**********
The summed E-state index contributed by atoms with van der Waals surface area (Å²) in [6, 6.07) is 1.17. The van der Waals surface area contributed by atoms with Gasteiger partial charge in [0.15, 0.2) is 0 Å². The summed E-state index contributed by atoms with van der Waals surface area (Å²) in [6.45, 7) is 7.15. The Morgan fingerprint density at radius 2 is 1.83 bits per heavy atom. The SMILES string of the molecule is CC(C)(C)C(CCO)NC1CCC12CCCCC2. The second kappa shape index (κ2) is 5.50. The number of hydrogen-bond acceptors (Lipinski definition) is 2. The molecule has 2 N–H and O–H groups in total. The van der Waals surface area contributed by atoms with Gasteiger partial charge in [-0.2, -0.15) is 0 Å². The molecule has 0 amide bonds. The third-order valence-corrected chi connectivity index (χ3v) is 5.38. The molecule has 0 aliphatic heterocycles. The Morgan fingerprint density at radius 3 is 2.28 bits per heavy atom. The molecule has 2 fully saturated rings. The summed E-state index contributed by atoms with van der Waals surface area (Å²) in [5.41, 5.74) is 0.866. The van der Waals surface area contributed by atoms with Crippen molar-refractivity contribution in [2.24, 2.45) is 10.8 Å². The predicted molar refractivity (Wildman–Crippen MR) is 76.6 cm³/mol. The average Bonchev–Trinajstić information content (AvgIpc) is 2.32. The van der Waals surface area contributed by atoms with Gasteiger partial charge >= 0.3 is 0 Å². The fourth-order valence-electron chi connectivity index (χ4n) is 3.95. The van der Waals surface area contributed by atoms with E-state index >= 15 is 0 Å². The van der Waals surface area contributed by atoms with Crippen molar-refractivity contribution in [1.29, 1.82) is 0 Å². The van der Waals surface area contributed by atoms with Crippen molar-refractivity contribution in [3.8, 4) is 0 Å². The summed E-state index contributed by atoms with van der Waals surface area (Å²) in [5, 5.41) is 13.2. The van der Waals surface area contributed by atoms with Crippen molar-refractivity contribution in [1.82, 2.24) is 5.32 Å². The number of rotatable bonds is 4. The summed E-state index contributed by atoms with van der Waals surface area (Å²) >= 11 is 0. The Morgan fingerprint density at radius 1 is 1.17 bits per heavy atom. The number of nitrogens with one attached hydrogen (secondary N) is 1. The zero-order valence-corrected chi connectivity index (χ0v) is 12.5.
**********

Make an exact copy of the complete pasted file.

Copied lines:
The summed E-state index contributed by atoms with van der Waals surface area (Å²) in [6, 6.07) is 1.17. The van der Waals surface area contributed by atoms with Gasteiger partial charge in [0.15, 0.2) is 0 Å². The summed E-state index contributed by atoms with van der Waals surface area (Å²) in [6.45, 7) is 7.15. The Morgan fingerprint density at radius 2 is 1.83 bits per heavy atom. The SMILES string of the molecule is CC(C)(C)C(CCO)NC1CCC12CCCCC2. The second kappa shape index (κ2) is 5.50. The number of hydrogen-bond acceptors (Lipinski definition) is 2. The molecule has 2 N–H and O–H groups in total. The van der Waals surface area contributed by atoms with Gasteiger partial charge in [-0.2, -0.15) is 0 Å². The molecule has 0 amide bonds. The third-order valence-corrected chi connectivity index (χ3v) is 5.38. The molecule has 0 aliphatic heterocycles. The Morgan fingerprint density at radius 3 is 2.28 bits per heavy atom. The molecule has 2 fully saturated rings. The summed E-state index contributed by atoms with van der Waals surface area (Å²) in [5.41, 5.74) is 0.866. The van der Waals surface area contributed by atoms with Crippen molar-refractivity contribution in [2.24, 2.45) is 10.8 Å². The predicted molar refractivity (Wildman–Crippen MR) is 76.6 cm³/mol. The average Bonchev–Trinajstić information content (AvgIpc) is 2.32. The van der Waals surface area contributed by atoms with Gasteiger partial charge >= 0.3 is 0 Å². The fourth-order valence-electron chi connectivity index (χ4n) is 3.95. The van der Waals surface area contributed by atoms with E-state index >= 15 is 0 Å². The van der Waals surface area contributed by atoms with Crippen molar-refractivity contribution in [1.29, 1.82) is 0 Å². The van der Waals surface area contributed by atoms with Crippen molar-refractivity contribution in [3.8, 4) is 0 Å². The summed E-state index contributed by atoms with van der Waals surface area (Å²) in [5, 5.41) is 13.2. The van der Waals surface area contributed by atoms with Crippen molar-refractivity contribution in [1.82, 2.24) is 5.32 Å². The number of rotatable bonds is 4. The summed E-state index contributed by atoms with van der Waals surface area (Å²) >= 11 is 0. The Morgan fingerprint density at radius 1 is 1.17 bits per heavy atom. The number of nitrogens with one attached hydrogen (secondary N) is 1. The zero-order valence-corrected chi connectivity index (χ0v) is 12.5.